Prescription Drug Abuse by Older Americans

Data and statistics from the United States Government estimated that there were 336,000 people in the United States over the age of 55 who were misusing or addicted to prescription pain relievers in 2012. Data from the Substance Abuse and Mental Health Services Administration showed that the figures for 2012 were 132,000 higher than 10 years previous.

Between 2007 and 2011, the number of seniors who were admitted to substance abuse treatment centers for a prescription pain medicine addiction increased by 46 percent, while the number of patients over the age of 65 who misused a prescription drug and had to be admitted to an emergency room increased by over 50 percent to 94,000 ER admissions during the time period.

Between 1999 and 2010, the overdose death rate of people over 55 increased by 3 times  to 9.4 deaths per 100,000.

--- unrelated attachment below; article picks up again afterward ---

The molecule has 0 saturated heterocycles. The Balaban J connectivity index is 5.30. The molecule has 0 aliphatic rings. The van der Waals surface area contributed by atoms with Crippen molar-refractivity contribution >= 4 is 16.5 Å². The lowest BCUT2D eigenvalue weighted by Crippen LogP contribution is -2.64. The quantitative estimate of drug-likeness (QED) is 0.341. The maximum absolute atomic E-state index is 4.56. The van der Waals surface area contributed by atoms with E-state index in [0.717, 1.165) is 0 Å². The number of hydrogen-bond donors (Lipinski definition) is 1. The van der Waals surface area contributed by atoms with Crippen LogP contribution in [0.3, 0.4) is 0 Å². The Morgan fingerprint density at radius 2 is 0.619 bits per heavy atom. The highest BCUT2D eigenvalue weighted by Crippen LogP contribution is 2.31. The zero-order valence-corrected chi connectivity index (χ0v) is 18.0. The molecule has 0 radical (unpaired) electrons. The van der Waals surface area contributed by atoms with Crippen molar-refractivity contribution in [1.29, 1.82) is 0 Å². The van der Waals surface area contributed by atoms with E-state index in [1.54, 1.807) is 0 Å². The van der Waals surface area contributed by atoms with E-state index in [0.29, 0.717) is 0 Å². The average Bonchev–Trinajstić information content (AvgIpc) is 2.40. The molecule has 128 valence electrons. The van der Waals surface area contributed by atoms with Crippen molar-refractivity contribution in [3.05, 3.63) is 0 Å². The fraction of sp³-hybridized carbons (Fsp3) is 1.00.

Public health officials attribute the problem to an increase in prescription to older Americans for pain relief and anxiety. According to federal statistics,  about one in four adults over the age of 50 in the United States use psychoactive medications, most of which are opioids for pain relief or benzodiazepines for anxiety.

(See all prescription drug abuse statistics here.)

Source:  Peter Eisler, “Older Americans hooked on Rx: ‘I was a zombie’,” USA Today, May 21, 2014.